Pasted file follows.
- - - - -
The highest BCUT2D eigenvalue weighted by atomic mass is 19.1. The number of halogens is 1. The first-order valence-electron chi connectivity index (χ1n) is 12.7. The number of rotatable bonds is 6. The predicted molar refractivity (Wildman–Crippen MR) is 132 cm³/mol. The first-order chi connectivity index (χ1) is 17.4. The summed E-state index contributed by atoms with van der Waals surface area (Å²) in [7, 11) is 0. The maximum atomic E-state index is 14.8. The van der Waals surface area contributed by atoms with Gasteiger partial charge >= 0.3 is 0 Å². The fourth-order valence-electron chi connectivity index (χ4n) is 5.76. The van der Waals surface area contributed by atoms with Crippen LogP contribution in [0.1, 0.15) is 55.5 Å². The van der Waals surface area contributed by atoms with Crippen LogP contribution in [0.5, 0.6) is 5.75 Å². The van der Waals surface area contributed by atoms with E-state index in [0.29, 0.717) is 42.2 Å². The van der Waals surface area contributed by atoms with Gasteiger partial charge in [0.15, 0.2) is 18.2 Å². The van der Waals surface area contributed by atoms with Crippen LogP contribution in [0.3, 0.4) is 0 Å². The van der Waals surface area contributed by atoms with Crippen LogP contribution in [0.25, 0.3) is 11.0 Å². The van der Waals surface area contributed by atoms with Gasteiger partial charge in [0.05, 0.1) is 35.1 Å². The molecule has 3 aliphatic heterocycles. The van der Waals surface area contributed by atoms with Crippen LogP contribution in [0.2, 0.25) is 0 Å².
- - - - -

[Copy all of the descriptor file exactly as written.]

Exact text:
The highest BCUT2D eigenvalue weighted by atomic mass is 19.1. The number of halogens is 1. The first-order valence-electron chi connectivity index (χ1n) is 12.7. The number of rotatable bonds is 6. The predicted molar refractivity (Wildman–Crippen MR) is 132 cm³/mol. The first-order chi connectivity index (χ1) is 17.4. The summed E-state index contributed by atoms with van der Waals surface area (Å²) in [7, 11) is 0. The maximum atomic E-state index is 14.8. The van der Waals surface area contributed by atoms with Gasteiger partial charge >= 0.3 is 0 Å². The fourth-order valence-electron chi connectivity index (χ4n) is 5.76. The van der Waals surface area contributed by atoms with Crippen LogP contribution in [0.1, 0.15) is 55.5 Å². The van der Waals surface area contributed by atoms with Crippen LogP contribution in [0.5, 0.6) is 5.75 Å². The van der Waals surface area contributed by atoms with E-state index in [0.29, 0.717) is 42.2 Å². The van der Waals surface area contributed by atoms with Gasteiger partial charge in [0.15, 0.2) is 18.2 Å². The van der Waals surface area contributed by atoms with Crippen LogP contribution in [0.3, 0.4) is 0 Å². The van der Waals surface area contributed by atoms with Crippen LogP contribution in [0.25, 0.3) is 11.0 Å². The van der Waals surface area contributed by atoms with Gasteiger partial charge in [0.05, 0.1) is 35.1 Å². The molecule has 3 aliphatic heterocycles. The van der Waals surface area contributed by atoms with Crippen LogP contribution in [0.2, 0.25) is 0 Å².